As someone who would welcome a return to the longstanding Senate practice that existed before Democrats launched their barrage of filibusters against President George W. Bush’s judicial nominees, I suppose that I should take heart from some events of the past week:
Last Tuesday, President Obama, as one of the seven thousand proposals in his State of the Union address, “ask[ed] the Senate to pass a rule that all judicial … nominations receive a simple up or down vote within 90 days.”
On Thursday, Senator Dianne Feinstein, at a Senate Judiciary Committee meeting, called for a return to the good ol’ days, when only three Republicans voted against Justice Ginsburg’s nomination to the Court and when Republicans invoked the general principle that “a President is entitled to his appointments.” (I’m quoting here, as I do elsewhere in this post, from the official transcript of the meeting.)
And, as I discuss here, on Sunday the New York Times, in a house editorial entitled “Filibustering Nominees Must End,” executed its second 180-degree turn, as it embraced Obama’s call for the Senate to change its rules to require votes on judicial (and executive) nominees within 90 days.
As I’ve been arguing, once the filibuster of judicial nominees came to be regarded as legitimate, the best way for Senate Republicans to get Senate Democrats to reconsider their support for the practice was to use it against President Obama’s judicial nominees. The dramatic reversals made by Obama, Feinstein, and the NYT are a testament to the efficacy of this strategy. By contrast, the path of unilateral disarmament that some urged would have accomplished nothing.
Still, I’m not hopeful that an entrenched bilateral agreement among senators to abolish the judicial filibuster can be reached—not even an agreement that would kick in only in 2013 (so that each side wouldn’t know which party’s president would immediately be disadvantaged).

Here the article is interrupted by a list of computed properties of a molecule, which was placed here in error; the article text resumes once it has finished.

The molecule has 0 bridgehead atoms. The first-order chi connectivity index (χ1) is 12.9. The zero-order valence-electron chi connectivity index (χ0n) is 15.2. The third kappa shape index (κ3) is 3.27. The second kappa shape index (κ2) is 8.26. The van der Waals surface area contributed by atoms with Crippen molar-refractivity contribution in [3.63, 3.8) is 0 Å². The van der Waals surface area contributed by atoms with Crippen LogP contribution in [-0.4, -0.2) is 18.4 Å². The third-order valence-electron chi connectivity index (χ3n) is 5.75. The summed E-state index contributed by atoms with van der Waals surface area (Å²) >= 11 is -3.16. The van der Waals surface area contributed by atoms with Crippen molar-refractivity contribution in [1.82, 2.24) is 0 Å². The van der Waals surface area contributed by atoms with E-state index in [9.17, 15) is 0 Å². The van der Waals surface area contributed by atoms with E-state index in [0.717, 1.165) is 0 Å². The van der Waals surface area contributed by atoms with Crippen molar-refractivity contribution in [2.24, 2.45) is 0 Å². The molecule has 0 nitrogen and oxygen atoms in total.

One big problem is that an atmosphere of mutual distrust makes it difficult to strike a deal. Obama is hardly well positioned to dispel this atmosphere: As a senator, he took the lead role in the vicious and mendacious attack on (and unsuccessful filibuster of) Fifth Circuit nominee Leslie Southwick, and he voted to filibuster the Supreme Court nomination of Samuel Alito and the federal appellate nominations of Priscilla Owen, William Pryor, and Janice Rogers Brown. (Had Obama been in the Senate in 2003 and 2004, his list of filibuster votes would surely be much longer.)
Feinstein’s revisionist account of her own approach to Bush 43 nominees also doesn’t engender trust. Yes, Feinstein was on one or two occasions (including the Southwick nomination) a voice of genuine decency, but her more general claim that she “tried to do” what Senate Republicans had done with Ginsburg and “be respectful of President Bush’s appointments” (read “nominations”) is impossible to take seriously. How about her votes against cloture on the nominations of Alito (to the Supreme Court) and of Brown, Pryor (three times), Charles Pickering, Owen (four times), Carolyn Kuhl, and Miguel Estrada (seven times)?
It may well be that the filibuster genie can’t be put back in the bottle—not, at least, until one side or the other achieves a decisive and enduring victory in the battle over the courts. But any senator (or president) who seeks to reform the confirmation process would get off to a more promising start by being candid about his or her own role in creating the mess we’re in. (And, yes, that goes for reformers from both sides of the partisan aisle.)